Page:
You must have come across people who are unhappy, troubled and
dissatisfied. Their minds and hearts are filled with sorrow, unrest and
tension and they feel that they are unable to move ahead in their lives; they
feel life is a painful, uphill struggle, sometimes not worth living. Famous
analytical psychologist Carl Jung has quite remarkably said, “How can I
be substantial without casting a shadow? I must have a dark side, too, if I
am to be whole and by becoming conscious of my shadow, I remember
once more that I am a human being like any other”. At times, some of you
may have felt nervous before an important examination, tense and concerned
about your future career or anxious when someone close to you was unwell.
All of us face major problems at some point of our lives. However, some
people have an extreme reaction to the problems and stresses of life. In this
chapter, we will try to understand what goes wrong when people develop
psychological problems, what are the causes and factors which lead to
abnormal behaviour, and what are the various signs and symptoms
associated with different types of psychological disorders?
The study of psychological disorders has intrigued and mystified all
cultures for more than 2,500 years. Psychological disorders or mental
disorders (as they are commonly referred to), like anything unusual may
make us uncomfortable and even a little frightened. Unhappiness,
discomfort, anxiety, and unrealised potential are seen all over the world.
These failures in living are due mainly to failures in adaptation to life
challenges. As you must have studied in the previous chapters, adaptation
refers to the person’s ability to modify her/his behaviour in response to
changing environmental requirements. When the behaviour cannot be
modified according to the needs of the situation, it is said to be maladaptive.
Abnormal Psychology is the area within psychology that is focused on
maladaptive behaviour – its causes, consequences, and treatment.
Introduction
way), and possibly dangerous (to the
person or to others).
This definition is a useful starting point
from which we can explore psychological
abnormality. Since the word ‘abnormal’
literally means “away from the normal”, it
implies deviation from some clearly defined
norms or standards. In psychology, we
have no ‘ideal model’ or even ‘normal
model’ of human behaviour to use as a
base for comparison. Various approaches
have been used in distinguishing between
normal and abnormal behaviours. From
these approaches, there emerge two basic
and conflicting views :
Chapter 4 ? Psychological Disorders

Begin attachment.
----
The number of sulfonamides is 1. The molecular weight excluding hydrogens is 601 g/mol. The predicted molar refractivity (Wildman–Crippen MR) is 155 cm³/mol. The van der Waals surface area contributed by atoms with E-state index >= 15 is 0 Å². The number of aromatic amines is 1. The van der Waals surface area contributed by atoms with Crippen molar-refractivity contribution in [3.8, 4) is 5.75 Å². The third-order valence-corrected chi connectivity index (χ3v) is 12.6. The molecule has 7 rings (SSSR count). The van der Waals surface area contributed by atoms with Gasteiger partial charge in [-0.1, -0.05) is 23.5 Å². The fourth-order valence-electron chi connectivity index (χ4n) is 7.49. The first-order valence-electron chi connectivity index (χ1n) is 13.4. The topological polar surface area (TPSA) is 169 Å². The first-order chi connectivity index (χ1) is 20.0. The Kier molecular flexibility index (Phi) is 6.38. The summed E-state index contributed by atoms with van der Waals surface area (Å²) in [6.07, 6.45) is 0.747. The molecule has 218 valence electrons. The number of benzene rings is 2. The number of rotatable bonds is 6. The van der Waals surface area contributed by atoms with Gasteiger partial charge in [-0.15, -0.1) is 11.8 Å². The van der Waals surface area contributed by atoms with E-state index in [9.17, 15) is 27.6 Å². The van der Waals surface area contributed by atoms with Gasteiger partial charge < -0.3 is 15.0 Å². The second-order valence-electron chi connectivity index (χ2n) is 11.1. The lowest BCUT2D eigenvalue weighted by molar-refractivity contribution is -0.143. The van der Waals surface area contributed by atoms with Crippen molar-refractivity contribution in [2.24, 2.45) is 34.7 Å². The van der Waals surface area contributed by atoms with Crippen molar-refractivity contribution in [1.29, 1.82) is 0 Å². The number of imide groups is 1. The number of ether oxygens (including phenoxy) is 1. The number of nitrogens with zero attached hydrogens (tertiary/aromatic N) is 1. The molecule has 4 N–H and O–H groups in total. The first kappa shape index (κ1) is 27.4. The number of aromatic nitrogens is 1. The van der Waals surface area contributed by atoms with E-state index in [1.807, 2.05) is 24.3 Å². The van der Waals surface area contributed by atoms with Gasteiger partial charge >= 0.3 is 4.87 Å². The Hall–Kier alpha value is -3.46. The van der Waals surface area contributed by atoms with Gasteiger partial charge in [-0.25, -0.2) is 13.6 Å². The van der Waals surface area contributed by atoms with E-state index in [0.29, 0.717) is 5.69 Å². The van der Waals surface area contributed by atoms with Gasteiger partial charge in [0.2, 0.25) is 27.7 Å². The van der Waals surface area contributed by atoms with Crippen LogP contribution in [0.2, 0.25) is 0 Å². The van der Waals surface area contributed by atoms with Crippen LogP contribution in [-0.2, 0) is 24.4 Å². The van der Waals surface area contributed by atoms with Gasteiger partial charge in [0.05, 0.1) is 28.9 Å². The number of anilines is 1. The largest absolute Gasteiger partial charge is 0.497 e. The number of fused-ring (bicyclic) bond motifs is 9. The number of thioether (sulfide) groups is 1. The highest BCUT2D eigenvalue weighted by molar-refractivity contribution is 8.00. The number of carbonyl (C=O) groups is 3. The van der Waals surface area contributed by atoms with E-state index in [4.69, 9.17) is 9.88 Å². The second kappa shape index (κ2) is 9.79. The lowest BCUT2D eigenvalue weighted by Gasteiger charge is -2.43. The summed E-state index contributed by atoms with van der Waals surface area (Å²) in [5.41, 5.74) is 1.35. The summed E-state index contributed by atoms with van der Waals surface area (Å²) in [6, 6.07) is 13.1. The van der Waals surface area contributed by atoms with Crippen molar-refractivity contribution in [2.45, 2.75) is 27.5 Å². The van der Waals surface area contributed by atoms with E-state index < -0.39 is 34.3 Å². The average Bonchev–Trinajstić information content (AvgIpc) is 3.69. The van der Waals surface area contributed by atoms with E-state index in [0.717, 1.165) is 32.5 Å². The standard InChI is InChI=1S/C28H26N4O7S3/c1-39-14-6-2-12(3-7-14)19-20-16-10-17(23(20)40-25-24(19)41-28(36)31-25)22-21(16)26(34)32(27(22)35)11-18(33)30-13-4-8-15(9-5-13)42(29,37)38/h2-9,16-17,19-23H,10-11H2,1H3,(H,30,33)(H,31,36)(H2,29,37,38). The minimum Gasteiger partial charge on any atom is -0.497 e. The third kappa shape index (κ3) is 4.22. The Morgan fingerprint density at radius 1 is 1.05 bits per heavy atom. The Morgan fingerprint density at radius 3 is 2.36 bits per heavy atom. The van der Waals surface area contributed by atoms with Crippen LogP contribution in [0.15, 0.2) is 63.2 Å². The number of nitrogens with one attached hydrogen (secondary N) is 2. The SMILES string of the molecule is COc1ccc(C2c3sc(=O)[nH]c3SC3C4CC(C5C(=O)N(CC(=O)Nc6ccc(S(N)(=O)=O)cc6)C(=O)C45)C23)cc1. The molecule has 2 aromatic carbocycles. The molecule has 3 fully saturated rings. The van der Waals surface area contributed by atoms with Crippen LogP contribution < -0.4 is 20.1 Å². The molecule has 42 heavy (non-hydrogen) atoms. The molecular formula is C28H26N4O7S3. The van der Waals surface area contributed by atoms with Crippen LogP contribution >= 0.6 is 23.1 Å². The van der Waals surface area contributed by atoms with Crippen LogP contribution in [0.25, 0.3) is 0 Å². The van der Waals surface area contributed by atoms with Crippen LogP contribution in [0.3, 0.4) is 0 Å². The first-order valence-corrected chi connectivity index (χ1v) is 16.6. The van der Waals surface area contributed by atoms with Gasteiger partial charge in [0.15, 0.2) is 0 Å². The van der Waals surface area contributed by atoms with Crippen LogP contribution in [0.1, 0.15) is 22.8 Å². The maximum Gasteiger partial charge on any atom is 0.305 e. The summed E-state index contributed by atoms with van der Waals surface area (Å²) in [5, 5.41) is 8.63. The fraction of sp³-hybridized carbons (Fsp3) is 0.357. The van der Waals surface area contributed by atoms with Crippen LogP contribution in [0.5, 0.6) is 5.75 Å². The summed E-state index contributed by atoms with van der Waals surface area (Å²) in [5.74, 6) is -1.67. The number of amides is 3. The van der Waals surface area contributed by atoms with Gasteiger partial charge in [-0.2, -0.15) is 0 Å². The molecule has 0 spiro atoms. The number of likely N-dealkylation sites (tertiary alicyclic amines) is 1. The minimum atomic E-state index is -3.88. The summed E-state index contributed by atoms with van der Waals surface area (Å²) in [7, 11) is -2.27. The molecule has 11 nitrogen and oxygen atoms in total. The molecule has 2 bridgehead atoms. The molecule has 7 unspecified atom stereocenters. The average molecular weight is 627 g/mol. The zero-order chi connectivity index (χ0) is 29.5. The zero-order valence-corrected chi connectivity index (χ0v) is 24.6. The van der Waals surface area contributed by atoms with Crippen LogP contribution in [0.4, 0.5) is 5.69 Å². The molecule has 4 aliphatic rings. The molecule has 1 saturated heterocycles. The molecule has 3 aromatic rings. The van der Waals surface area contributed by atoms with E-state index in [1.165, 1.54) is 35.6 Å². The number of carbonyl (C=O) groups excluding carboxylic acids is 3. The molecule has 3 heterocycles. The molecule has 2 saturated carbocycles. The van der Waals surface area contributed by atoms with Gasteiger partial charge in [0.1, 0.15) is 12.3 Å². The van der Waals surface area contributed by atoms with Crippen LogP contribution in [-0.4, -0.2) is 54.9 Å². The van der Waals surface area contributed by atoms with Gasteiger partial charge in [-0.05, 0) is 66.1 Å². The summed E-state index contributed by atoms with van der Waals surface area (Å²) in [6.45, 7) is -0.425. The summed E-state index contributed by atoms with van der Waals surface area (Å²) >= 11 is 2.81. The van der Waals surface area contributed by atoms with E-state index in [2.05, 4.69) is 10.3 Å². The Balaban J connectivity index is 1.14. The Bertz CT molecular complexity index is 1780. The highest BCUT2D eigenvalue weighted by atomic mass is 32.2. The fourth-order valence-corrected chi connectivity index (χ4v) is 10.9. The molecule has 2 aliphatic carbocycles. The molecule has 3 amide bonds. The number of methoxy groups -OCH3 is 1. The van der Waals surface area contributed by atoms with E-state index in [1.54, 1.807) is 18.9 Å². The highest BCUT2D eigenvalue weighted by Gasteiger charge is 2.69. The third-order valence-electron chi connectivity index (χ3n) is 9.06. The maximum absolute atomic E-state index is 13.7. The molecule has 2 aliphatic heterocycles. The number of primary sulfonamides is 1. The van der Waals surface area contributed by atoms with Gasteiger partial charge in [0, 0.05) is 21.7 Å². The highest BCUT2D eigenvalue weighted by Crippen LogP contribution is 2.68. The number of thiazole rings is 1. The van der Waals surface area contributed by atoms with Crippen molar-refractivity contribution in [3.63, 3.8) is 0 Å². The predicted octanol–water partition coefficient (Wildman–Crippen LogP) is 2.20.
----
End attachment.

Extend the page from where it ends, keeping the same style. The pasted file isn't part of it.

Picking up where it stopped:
71
The first approach views abnormal
behaviour as a deviation from social
norms. Many psychologists have stated
that ‘abnormal’ is simply a label that is
given to a behaviour which is deviant from
social expectations. Abnormal behaviour,
thoughts and emotions are those that differ
markedly from a society’s ideas of proper
functioning. Each society has norms,
which are stated or unstated rules for
proper conduct. Behaviours, thoughts and
emotions that break societal norms are
called abnormal. A society’s norms grow
from its particular culture — its history,
values, institutions, habits, skills,
technology, and arts. Thus, a society whose
culture values competition and
assertiveness may accept aggressive
behaviour, whereas one that emphasises
cooperation and family values (such as in
India) may consider aggressive behaviour
as unacceptable or even abnormal. A
society’s values may change over time,
causing its views of what is psychologically
abnormal to change as well. Serious
questions have been raised about this
definition. It is based on the assumption
that socially accepted behaviour is not
abnormal, and that normality is nothing
more than conformity to social norms.
The second approach views abnormal
behaviour as maladaptive. Many
psychologists believe that the best criterion
for determining the normality of behaviour
is not whether society accepts it but
whether it fosters the well-being of the
individual and eventually of the group to
which s/he belongs. Well-being is not
simply maintenance and survival but also
includes growth and fulfilment, i.e. the
actualisation of potential, which you must
have studied in Maslow’s need hierarchy
theory. According to this criterion,
conforming behaviour can be seen as
abnormal if it is maladaptive, i.e. if it